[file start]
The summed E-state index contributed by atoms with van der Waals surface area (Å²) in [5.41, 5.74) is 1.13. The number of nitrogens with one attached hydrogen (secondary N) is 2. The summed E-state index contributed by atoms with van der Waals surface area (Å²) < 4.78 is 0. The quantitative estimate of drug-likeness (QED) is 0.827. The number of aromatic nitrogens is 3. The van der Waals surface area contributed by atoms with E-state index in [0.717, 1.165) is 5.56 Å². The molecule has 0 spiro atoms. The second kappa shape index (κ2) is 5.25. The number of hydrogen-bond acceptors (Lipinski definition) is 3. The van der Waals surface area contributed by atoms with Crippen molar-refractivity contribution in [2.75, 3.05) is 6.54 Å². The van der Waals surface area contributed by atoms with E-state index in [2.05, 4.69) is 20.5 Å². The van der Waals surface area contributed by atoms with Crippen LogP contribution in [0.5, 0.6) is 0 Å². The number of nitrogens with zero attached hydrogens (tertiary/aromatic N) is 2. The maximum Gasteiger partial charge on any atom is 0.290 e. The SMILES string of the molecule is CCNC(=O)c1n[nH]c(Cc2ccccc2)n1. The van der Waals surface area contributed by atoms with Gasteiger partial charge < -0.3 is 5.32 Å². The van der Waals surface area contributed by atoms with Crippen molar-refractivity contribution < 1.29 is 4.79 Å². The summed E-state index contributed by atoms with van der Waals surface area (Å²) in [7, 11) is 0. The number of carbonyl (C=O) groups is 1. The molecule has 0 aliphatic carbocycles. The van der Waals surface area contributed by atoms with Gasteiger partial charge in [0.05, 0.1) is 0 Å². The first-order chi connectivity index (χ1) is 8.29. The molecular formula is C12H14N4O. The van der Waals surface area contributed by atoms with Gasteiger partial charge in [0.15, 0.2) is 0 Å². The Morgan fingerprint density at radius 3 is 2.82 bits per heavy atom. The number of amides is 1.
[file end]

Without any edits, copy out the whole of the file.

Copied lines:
The summed E-state index contributed by atoms with van der Waals surface area (Å²) in [5.41, 5.74) is 1.13. The number of nitrogens with one attached hydrogen (secondary N) is 2. The summed E-state index contributed by atoms with van der Waals surface area (Å²) < 4.78 is 0. The quantitative estimate of drug-likeness (QED) is 0.827. The number of aromatic nitrogens is 3. The van der Waals surface area contributed by atoms with E-state index in [0.717, 1.165) is 5.56 Å². The molecule has 0 spiro atoms. The second kappa shape index (κ2) is 5.25. The number of hydrogen-bond acceptors (Lipinski definition) is 3. The van der Waals surface area contributed by atoms with Crippen molar-refractivity contribution in [2.75, 3.05) is 6.54 Å². The van der Waals surface area contributed by atoms with E-state index in [2.05, 4.69) is 20.5 Å². The van der Waals surface area contributed by atoms with Crippen LogP contribution in [0.5, 0.6) is 0 Å². The number of nitrogens with zero attached hydrogens (tertiary/aromatic N) is 2. The maximum Gasteiger partial charge on any atom is 0.290 e. The SMILES string of the molecule is CCNC(=O)c1n[nH]c(Cc2ccccc2)n1. The van der Waals surface area contributed by atoms with Gasteiger partial charge < -0.3 is 5.32 Å². The van der Waals surface area contributed by atoms with Crippen molar-refractivity contribution < 1.29 is 4.79 Å². The summed E-state index contributed by atoms with van der Waals surface area (Å²) in [7, 11) is 0. The number of carbonyl (C=O) groups is 1. The molecule has 0 aliphatic carbocycles. The van der Waals surface area contributed by atoms with Gasteiger partial charge in [0.05, 0.1) is 0 Å². The first-order chi connectivity index (χ1) is 8.29. The molecular formula is C12H14N4O. The van der Waals surface area contributed by atoms with Gasteiger partial charge in [0.15, 0.2) is 0 Å². The Morgan fingerprint density at radius 3 is 2.82 bits per heavy atom. The number of amides is 1.